3. Don’t freak out about the fit until the project is done (or at least halfway). I wasn’t sure it was going to fit, it seemed huge in the beginning, but now that it’s done I think it’s just right. Fair Isle doesn’t stretch like stockinette or garter stitch, so it will be difficult to gauge fit in the beginning.
4. If you have a hard time handling the yarn, try holding it another way. I’m a continental knitter, so I hold both yarns in my left hand, but I know that won’t work for everyone. The person who taught me recommended I hold one yarn in the left and one in the right hand, and that was so uncomfortable for me I knew I’d be struggling harder than necessary. Experiment, but give your normal way of holding the yarn a good try first.
5. Make another Fair Isle project soon to build on your learning. Try a pattern in fingering weight yarn. How about a pattern designed to use 2 yarns only, one plain and a long color change yarn? I have a couple of balls of Mini Mochi in a bright rainbow colorway, I plan to use a creamy white to contrast. Here are some pattern ideas I’m kicking around:
Whatever pattern you choose, keep it simple, without a lot of new techniques, The corrugated ribbing shown on the Mini Mochi hat above is simple, so I might try that on project number two. I’ll save tricky new stuff for project number three.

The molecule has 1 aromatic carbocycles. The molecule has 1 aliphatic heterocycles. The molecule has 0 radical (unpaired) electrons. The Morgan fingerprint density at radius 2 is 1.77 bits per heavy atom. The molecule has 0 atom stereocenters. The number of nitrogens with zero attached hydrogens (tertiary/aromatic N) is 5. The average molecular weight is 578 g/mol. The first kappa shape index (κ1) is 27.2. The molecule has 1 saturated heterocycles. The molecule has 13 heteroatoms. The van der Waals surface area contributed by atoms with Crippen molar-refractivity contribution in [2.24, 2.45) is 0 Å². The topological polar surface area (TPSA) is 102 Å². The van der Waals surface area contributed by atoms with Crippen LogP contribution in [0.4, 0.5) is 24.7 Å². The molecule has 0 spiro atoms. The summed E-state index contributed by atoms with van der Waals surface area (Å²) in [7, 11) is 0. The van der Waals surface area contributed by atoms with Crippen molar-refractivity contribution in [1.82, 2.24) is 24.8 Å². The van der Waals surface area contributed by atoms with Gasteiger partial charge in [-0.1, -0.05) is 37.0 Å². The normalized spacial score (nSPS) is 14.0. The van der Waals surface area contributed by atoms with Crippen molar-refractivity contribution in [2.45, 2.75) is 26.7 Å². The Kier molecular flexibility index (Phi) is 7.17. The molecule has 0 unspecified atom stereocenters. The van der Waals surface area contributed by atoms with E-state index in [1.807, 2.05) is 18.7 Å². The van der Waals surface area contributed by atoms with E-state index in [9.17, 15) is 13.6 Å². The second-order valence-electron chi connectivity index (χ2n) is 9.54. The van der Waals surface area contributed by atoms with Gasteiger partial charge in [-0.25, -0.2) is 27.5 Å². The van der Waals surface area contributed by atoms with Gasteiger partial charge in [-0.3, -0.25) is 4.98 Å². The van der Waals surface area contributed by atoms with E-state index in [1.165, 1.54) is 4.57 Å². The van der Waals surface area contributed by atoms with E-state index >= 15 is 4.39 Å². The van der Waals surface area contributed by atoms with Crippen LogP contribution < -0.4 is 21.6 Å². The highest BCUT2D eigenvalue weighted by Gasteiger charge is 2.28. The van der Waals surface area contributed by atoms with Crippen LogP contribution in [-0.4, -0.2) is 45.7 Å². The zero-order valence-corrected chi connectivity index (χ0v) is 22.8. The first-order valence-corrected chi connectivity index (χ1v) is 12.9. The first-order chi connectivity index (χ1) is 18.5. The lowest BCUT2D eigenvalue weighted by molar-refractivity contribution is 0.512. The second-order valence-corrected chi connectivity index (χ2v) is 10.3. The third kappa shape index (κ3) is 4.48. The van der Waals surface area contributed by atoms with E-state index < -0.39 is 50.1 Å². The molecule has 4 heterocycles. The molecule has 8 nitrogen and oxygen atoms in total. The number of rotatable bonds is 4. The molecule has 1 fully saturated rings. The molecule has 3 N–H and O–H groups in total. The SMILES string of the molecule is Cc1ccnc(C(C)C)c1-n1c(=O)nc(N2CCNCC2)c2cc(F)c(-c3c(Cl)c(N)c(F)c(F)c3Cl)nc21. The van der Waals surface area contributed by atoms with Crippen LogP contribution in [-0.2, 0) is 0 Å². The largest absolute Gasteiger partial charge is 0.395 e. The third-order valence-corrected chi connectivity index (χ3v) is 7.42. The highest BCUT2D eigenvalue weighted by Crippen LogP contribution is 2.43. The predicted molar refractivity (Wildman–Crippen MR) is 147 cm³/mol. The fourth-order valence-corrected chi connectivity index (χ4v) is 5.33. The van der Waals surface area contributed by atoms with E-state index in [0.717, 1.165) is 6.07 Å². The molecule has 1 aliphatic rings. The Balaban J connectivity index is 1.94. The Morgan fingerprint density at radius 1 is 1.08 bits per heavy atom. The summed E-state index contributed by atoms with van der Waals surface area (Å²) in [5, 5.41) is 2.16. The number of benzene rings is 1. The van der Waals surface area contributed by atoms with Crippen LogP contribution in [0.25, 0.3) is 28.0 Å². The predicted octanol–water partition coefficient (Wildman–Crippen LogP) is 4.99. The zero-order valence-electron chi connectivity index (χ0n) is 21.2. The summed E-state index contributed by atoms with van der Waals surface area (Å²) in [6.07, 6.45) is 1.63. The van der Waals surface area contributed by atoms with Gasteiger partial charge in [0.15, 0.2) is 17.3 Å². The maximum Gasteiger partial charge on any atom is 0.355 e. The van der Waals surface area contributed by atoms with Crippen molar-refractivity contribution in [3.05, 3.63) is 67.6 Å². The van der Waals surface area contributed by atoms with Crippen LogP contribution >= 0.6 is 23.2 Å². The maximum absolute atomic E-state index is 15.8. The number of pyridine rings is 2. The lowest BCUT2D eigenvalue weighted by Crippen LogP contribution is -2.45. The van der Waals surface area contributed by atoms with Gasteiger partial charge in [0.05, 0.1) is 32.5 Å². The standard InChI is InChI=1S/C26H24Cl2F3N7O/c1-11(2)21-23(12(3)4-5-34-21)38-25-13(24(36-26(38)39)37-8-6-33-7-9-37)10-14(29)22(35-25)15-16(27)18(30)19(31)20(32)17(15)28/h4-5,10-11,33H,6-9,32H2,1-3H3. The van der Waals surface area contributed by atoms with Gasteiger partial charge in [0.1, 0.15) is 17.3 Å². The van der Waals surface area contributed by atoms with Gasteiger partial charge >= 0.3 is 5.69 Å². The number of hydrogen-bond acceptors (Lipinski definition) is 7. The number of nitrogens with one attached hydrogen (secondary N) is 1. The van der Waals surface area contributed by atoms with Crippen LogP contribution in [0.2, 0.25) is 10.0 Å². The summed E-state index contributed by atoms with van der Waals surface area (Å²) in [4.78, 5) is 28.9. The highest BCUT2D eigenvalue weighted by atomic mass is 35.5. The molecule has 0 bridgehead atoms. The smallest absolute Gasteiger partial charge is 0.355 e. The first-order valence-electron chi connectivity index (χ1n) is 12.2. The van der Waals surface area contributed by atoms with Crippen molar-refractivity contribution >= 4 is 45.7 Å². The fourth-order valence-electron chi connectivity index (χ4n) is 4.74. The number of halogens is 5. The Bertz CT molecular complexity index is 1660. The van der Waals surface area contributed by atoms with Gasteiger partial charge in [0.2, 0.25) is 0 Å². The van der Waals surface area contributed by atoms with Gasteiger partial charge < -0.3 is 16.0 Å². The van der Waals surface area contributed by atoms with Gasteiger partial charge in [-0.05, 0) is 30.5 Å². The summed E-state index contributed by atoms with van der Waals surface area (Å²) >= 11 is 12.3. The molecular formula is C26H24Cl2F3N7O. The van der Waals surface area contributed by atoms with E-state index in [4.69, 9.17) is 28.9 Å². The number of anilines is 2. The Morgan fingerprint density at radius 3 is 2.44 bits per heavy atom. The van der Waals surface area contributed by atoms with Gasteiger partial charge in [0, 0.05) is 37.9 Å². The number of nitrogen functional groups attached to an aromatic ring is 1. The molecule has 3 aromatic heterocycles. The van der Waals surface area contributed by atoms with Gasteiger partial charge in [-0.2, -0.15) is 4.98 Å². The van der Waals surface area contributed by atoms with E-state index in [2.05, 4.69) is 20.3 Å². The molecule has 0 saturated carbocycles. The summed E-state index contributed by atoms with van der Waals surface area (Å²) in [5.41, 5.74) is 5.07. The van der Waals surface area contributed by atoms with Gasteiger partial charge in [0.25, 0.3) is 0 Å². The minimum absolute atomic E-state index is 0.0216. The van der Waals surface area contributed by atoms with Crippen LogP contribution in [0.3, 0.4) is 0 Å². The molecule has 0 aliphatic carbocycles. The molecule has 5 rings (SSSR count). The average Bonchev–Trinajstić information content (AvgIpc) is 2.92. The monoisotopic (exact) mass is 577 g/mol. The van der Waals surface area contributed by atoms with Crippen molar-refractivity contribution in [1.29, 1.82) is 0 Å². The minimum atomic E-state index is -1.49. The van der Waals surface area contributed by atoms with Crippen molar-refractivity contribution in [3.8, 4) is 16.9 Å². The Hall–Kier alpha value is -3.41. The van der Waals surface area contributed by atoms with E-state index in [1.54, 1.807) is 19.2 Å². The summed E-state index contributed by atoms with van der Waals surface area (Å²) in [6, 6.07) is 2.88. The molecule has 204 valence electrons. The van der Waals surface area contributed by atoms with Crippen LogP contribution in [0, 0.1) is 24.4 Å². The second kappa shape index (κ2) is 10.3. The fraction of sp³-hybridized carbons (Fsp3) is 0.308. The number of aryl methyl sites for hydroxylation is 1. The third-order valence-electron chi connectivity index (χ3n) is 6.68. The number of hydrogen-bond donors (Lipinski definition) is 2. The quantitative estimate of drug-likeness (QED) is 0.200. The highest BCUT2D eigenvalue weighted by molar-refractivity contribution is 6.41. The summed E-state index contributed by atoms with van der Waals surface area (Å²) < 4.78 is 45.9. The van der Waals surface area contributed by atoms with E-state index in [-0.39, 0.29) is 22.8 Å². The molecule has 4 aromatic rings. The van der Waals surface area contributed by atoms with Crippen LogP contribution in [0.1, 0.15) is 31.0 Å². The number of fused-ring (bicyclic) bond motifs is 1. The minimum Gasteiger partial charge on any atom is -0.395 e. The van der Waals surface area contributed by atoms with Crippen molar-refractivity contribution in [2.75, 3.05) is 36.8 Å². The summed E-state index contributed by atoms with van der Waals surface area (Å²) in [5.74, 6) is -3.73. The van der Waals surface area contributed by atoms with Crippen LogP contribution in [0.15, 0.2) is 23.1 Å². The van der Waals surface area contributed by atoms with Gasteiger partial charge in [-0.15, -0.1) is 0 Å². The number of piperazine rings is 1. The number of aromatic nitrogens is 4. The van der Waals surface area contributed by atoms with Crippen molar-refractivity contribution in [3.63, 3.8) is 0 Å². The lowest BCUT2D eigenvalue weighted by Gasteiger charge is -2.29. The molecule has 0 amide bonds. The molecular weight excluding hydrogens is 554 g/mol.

Here’s a one question poll for my readers. I’d love to know if I have any Fair Isle experts out there.
I’d love to hear about your experiences with this technique, and any advice from the experts.
Another long straight scarf in Noro wool. This is the same wool as above, this is “only” 84″ long, and doesn’t have any black. Looks a bit different, right?
And, last but not least, a brillliantly colored cabled cowl. This is knit in Noro Bonbori, a discontinued yarn. We have just a few balls left. When they are gone, I’ll be sad, this is a really fun yarn to knit, and the results really are spectacular.
Just noticed these are all Noro – I guess it’s just a Noro kind of day. Guess that means I should go knit some Noro!